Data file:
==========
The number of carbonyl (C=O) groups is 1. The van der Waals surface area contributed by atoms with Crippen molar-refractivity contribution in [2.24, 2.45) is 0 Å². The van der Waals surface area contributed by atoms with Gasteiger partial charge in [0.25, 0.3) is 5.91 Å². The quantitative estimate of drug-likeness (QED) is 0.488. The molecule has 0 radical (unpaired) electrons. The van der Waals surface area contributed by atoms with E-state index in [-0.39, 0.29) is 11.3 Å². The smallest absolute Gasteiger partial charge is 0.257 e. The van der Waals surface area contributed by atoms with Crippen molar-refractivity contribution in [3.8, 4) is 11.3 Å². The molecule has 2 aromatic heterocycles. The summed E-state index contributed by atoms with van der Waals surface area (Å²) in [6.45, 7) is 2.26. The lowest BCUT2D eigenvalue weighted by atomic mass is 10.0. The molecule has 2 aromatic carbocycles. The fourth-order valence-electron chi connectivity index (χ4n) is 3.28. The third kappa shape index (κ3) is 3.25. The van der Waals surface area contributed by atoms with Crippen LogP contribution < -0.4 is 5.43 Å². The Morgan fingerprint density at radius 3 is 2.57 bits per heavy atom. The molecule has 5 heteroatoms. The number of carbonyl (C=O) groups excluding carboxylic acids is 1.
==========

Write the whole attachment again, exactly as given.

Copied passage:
The number of carbonyl (C=O) groups is 1. The van der Waals surface area contributed by atoms with Crippen molar-refractivity contribution in [2.24, 2.45) is 0 Å². The van der Waals surface area contributed by atoms with Gasteiger partial charge in [0.25, 0.3) is 5.91 Å². The quantitative estimate of drug-likeness (QED) is 0.488. The molecule has 0 radical (unpaired) electrons. The van der Waals surface area contributed by atoms with E-state index in [-0.39, 0.29) is 11.3 Å². The smallest absolute Gasteiger partial charge is 0.257 e. The van der Waals surface area contributed by atoms with Crippen molar-refractivity contribution in [3.8, 4) is 11.3 Å². The molecule has 2 aromatic heterocycles. The summed E-state index contributed by atoms with van der Waals surface area (Å²) in [6.45, 7) is 2.26. The lowest BCUT2D eigenvalue weighted by atomic mass is 10.0. The molecule has 2 aromatic carbocycles. The fourth-order valence-electron chi connectivity index (χ4n) is 3.28. The third kappa shape index (κ3) is 3.25. The van der Waals surface area contributed by atoms with Crippen LogP contribution < -0.4 is 5.43 Å². The Morgan fingerprint density at radius 3 is 2.57 bits per heavy atom. The molecule has 5 heteroatoms. The number of carbonyl (C=O) groups excluding carboxylic acids is 1.